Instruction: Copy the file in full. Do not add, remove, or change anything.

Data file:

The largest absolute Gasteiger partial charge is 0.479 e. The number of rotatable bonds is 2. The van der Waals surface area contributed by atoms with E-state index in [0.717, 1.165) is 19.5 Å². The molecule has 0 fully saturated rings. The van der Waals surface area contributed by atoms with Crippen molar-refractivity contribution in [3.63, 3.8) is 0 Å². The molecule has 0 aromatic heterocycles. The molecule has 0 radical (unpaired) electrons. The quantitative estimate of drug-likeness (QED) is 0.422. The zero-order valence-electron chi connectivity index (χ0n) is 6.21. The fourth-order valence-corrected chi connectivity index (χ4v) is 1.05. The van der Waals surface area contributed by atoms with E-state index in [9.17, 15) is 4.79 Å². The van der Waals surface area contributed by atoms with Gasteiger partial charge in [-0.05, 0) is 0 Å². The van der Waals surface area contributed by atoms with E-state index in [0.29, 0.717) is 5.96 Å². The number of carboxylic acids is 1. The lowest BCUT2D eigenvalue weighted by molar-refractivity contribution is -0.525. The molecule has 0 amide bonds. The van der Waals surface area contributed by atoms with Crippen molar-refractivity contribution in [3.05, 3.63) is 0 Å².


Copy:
The largest absolute Gasteiger partial charge is 0.479 e. The number of rotatable bonds is 2. The van der Waals surface area contributed by atoms with E-state index in [0.717, 1.165) is 19.5 Å². The molecule has 0 fully saturated rings. The van der Waals surface area contributed by atoms with Crippen molar-refractivity contribution in [3.63, 3.8) is 0 Å². The molecule has 0 aromatic heterocycles. The molecule has 0 radical (unpaired) electrons. The quantitative estimate of drug-likeness (QED) is 0.422. The zero-order valence-electron chi connectivity index (χ0n) is 6.21. The fourth-order valence-corrected chi connectivity index (χ4v) is 1.05. The van der Waals surface area contributed by atoms with E-state index in [9.17, 15) is 4.79 Å². The van der Waals surface area contributed by atoms with Gasteiger partial charge in [-0.05, 0) is 0 Å². The van der Waals surface area contributed by atoms with E-state index in [0.29, 0.717) is 5.96 Å². The number of carboxylic acids is 1. The lowest BCUT2D eigenvalue weighted by molar-refractivity contribution is -0.525. The molecule has 0 amide bonds. The van der Waals surface area contributed by atoms with Crippen molar-refractivity contribution in [3.05, 3.63) is 0 Å².